Norweigian conservationists are using AI to prevent invasive Pacific salmon from entering European waterways. The UK is looking to adopt the same technology for their own rivers.
The concentration of Pacific salmon in Norway’s rivers rocketed from 13,900 in 2019 to 111,700 in 2021, with the invasive fish representing the 57% majority of salmon caught across the country’s rivers and Atlantic coast.
Pacific salmon are endemic to the Pacific Coast but were released into the White Sea by Russia in the 1950s and 60s, from where they’ve staged an invasion of Western European waterways.
Native Atlantic Salmon populations are dwindling, particularly in Norway and the UK. If their populations are left unchecked, Pacific salmon could completely replace native Atlantic salmon in the next decade.
AI fish immigration control
Huwaei collaborated with Berlevåg Jeger-og Fiskerforening (BJFF) to build an AI fish filtering system in Norway’s Storelva River.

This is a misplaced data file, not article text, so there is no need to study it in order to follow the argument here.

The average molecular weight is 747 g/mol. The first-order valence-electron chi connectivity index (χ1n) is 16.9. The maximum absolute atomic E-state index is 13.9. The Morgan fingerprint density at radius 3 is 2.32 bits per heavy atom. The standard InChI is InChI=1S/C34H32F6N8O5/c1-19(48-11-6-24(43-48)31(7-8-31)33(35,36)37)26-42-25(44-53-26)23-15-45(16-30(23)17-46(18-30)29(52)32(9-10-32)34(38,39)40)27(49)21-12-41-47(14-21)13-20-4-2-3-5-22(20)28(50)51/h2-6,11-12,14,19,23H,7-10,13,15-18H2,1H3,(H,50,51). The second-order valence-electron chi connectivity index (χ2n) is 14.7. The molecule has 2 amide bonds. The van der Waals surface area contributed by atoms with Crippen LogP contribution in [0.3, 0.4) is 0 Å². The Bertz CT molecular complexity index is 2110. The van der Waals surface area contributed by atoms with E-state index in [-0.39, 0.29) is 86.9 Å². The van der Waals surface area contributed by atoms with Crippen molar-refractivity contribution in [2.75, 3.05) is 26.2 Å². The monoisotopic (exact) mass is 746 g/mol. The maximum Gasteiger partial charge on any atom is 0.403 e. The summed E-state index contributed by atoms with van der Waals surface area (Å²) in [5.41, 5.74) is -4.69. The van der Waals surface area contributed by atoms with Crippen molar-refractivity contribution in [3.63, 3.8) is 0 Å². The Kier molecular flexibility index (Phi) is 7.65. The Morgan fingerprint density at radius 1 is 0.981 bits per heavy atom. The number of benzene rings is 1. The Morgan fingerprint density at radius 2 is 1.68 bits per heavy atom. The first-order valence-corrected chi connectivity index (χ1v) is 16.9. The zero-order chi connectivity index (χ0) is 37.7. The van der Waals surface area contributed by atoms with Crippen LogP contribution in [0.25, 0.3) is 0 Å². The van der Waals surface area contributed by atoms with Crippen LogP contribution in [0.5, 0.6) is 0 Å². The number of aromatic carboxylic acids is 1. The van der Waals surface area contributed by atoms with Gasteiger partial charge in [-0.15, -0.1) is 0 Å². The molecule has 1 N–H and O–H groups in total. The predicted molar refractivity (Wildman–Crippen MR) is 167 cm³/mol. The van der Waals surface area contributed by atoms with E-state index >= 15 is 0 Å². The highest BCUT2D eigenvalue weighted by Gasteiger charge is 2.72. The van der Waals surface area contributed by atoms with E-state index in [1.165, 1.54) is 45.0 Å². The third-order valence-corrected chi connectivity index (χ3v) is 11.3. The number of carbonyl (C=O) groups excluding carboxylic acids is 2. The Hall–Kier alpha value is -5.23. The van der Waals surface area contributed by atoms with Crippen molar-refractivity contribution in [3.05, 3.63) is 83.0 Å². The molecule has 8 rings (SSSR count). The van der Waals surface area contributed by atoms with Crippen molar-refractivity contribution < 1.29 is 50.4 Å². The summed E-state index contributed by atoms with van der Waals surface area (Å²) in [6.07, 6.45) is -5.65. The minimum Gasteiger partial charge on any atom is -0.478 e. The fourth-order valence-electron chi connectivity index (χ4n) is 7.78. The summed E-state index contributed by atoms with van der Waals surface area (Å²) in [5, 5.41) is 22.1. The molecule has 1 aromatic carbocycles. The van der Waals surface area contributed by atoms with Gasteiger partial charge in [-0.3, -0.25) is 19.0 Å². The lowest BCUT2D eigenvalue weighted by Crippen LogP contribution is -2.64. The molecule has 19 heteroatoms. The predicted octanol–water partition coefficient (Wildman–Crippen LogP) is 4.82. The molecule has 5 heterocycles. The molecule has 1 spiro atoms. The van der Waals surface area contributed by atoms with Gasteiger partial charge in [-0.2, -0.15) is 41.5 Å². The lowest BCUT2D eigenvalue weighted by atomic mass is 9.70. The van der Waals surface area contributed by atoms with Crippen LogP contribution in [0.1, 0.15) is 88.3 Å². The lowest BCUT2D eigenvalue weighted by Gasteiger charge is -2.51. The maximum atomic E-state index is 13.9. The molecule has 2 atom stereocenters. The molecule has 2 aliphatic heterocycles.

By capturing video footage from underwater, the AI uses a computer vision (CV) model to identify Atlantic salmon from Pacific salmon, much akin to the facial recognition technology used in immigration control.
Pacific salmon are visually distinct from Atlantic salmon, especially in the case of the males who develop humps on their backs throughout the spawning season.
Pacific salmon also tend to be larger than native European salmon, and some have large black spots on their back and pinkish brown across their flanks.
These visual characteristics enable the AI model to positively identify Pacific salmon with 90% accuracy. Once detected, they’re diverted from the river into a holding bay and later released at sea.
Before deploying AI technology, teams of conservationists and volunteers would wait for a predicted influx of salmon and attempt to catch any Pacific salmon manually.
In addition, the AI collects other valuable data about salmon populations and migratory behavior.
UK to adopt the technology
The UK is suffering its own Pacific salmon invasion and is looking to adopt Norway’s AI solution in its own rivers.
Mark Bilsby, chief executive of the Atlantic Salmon Trust conservation charity (AST), is traveling to Norway to assess the impact of the technology.
He said, “If it’s appropriate and it works, then we can consider using it… we have to find out how our Norwegian friends are managing.”
AI’s small-scale and novel use cases often fly under the radar. Collaborations between big tech like Huawei and conservation groups highlight the potential of micro-scale AI solutions to solve complex problems.